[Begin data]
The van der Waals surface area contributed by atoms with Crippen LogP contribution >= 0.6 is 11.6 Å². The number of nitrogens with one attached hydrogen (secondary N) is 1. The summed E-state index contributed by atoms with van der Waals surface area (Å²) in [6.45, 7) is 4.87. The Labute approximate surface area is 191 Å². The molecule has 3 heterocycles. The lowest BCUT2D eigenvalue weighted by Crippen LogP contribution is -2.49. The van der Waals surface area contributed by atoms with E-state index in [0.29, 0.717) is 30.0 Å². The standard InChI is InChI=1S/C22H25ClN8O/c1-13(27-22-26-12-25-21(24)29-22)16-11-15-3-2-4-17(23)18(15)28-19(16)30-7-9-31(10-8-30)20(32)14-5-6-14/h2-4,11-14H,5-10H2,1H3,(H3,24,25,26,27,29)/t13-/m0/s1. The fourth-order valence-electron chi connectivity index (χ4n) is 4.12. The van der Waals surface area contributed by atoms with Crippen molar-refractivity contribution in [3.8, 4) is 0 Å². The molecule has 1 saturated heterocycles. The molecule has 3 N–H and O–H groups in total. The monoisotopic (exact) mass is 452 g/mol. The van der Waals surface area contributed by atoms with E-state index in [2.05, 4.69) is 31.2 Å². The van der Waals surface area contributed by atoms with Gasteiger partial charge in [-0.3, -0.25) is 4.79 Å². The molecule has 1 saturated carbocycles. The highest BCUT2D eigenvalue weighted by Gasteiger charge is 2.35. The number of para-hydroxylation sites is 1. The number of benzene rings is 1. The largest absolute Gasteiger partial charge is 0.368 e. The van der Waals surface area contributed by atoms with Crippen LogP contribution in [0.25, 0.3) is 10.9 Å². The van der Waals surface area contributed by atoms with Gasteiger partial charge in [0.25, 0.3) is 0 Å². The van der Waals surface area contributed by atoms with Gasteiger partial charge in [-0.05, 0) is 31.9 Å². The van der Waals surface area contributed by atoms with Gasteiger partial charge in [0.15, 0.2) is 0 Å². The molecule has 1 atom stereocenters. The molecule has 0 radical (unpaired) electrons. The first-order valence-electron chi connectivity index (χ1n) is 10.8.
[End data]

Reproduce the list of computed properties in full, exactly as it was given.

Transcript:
The van der Waals surface area contributed by atoms with Crippen LogP contribution >= 0.6 is 11.6 Å². The number of nitrogens with one attached hydrogen (secondary N) is 1. The summed E-state index contributed by atoms with van der Waals surface area (Å²) in [6.45, 7) is 4.87. The Labute approximate surface area is 191 Å². The molecule has 3 heterocycles. The lowest BCUT2D eigenvalue weighted by Crippen LogP contribution is -2.49. The van der Waals surface area contributed by atoms with E-state index in [0.29, 0.717) is 30.0 Å². The standard InChI is InChI=1S/C22H25ClN8O/c1-13(27-22-26-12-25-21(24)29-22)16-11-15-3-2-4-17(23)18(15)28-19(16)30-7-9-31(10-8-30)20(32)14-5-6-14/h2-4,11-14H,5-10H2,1H3,(H3,24,25,26,27,29)/t13-/m0/s1. The fourth-order valence-electron chi connectivity index (χ4n) is 4.12. The van der Waals surface area contributed by atoms with Crippen molar-refractivity contribution in [3.8, 4) is 0 Å². The molecule has 1 saturated heterocycles. The molecule has 3 N–H and O–H groups in total. The monoisotopic (exact) mass is 452 g/mol. The van der Waals surface area contributed by atoms with E-state index in [2.05, 4.69) is 31.2 Å². The van der Waals surface area contributed by atoms with Gasteiger partial charge in [-0.3, -0.25) is 4.79 Å². The molecule has 1 saturated carbocycles. The highest BCUT2D eigenvalue weighted by Gasteiger charge is 2.35. The number of para-hydroxylation sites is 1. The number of benzene rings is 1. The largest absolute Gasteiger partial charge is 0.368 e. The van der Waals surface area contributed by atoms with Crippen LogP contribution in [0.25, 0.3) is 10.9 Å². The van der Waals surface area contributed by atoms with Gasteiger partial charge in [0.25, 0.3) is 0 Å². The van der Waals surface area contributed by atoms with Gasteiger partial charge in [-0.05, 0) is 31.9 Å². The van der Waals surface area contributed by atoms with Gasteiger partial charge in [0.15, 0.2) is 0 Å². The molecule has 1 atom stereocenters. The molecule has 0 radical (unpaired) electrons. The first-order valence-electron chi connectivity index (χ1n) is 10.8.